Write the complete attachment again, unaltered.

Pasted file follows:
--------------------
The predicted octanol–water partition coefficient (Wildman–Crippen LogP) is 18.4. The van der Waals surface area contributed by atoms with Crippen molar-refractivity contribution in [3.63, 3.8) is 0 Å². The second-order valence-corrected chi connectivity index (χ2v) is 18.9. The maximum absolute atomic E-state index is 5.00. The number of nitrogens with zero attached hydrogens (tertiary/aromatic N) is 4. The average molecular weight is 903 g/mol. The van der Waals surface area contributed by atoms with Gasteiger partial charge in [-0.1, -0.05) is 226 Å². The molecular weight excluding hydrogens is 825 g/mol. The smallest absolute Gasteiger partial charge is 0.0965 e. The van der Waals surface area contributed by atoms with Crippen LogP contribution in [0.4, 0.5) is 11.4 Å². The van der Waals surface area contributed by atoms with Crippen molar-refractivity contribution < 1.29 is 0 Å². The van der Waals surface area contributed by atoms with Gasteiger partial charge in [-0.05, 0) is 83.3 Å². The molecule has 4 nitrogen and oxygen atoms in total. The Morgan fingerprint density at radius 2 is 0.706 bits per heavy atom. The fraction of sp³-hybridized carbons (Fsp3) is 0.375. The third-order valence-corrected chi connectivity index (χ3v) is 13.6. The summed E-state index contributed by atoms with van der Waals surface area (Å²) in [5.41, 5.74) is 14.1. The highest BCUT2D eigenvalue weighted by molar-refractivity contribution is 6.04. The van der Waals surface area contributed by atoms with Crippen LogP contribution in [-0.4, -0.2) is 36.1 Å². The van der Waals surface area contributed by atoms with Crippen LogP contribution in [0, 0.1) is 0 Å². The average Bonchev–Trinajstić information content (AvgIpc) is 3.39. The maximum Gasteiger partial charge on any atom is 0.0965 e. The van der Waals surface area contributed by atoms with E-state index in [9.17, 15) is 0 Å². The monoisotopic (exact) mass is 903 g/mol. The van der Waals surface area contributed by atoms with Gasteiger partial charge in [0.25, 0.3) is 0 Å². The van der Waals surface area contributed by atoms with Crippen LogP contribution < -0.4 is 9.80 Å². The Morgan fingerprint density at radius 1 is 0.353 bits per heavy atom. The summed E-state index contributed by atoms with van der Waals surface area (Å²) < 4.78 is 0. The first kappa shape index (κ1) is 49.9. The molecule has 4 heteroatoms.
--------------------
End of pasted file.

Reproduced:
The predicted octanol–water partition coefficient (Wildman–Crippen LogP) is 18.4. The van der Waals surface area contributed by atoms with Crippen molar-refractivity contribution in [3.63, 3.8) is 0 Å². The second-order valence-corrected chi connectivity index (χ2v) is 18.9. The maximum absolute atomic E-state index is 5.00. The number of nitrogens with zero attached hydrogens (tertiary/aromatic N) is 4. The average molecular weight is 903 g/mol. The van der Waals surface area contributed by atoms with Gasteiger partial charge in [-0.1, -0.05) is 226 Å². The molecular weight excluding hydrogens is 825 g/mol. The smallest absolute Gasteiger partial charge is 0.0965 e. The van der Waals surface area contributed by atoms with Crippen LogP contribution in [0.4, 0.5) is 11.4 Å². The van der Waals surface area contributed by atoms with Crippen molar-refractivity contribution < 1.29 is 0 Å². The van der Waals surface area contributed by atoms with Gasteiger partial charge in [-0.05, 0) is 83.3 Å². The molecule has 4 nitrogen and oxygen atoms in total. The Morgan fingerprint density at radius 2 is 0.706 bits per heavy atom. The fraction of sp³-hybridized carbons (Fsp3) is 0.375. The third-order valence-corrected chi connectivity index (χ3v) is 13.6. The summed E-state index contributed by atoms with van der Waals surface area (Å²) in [5.41, 5.74) is 14.1. The highest BCUT2D eigenvalue weighted by molar-refractivity contribution is 6.04. The van der Waals surface area contributed by atoms with Crippen LogP contribution in [-0.4, -0.2) is 36.1 Å². The van der Waals surface area contributed by atoms with Crippen LogP contribution in [0, 0.1) is 0 Å². The average Bonchev–Trinajstić information content (AvgIpc) is 3.39. The maximum Gasteiger partial charge on any atom is 0.0965 e. The van der Waals surface area contributed by atoms with E-state index in [9.17, 15) is 0 Å². The monoisotopic (exact) mass is 903 g/mol. The van der Waals surface area contributed by atoms with Gasteiger partial charge in [0.25, 0.3) is 0 Å². The van der Waals surface area contributed by atoms with Crippen LogP contribution < -0.4 is 9.80 Å². The Morgan fingerprint density at radius 1 is 0.353 bits per heavy atom. The summed E-state index contributed by atoms with van der Waals surface area (Å²) < 4.78 is 0. The first kappa shape index (κ1) is 49.9. The molecule has 4 heteroatoms.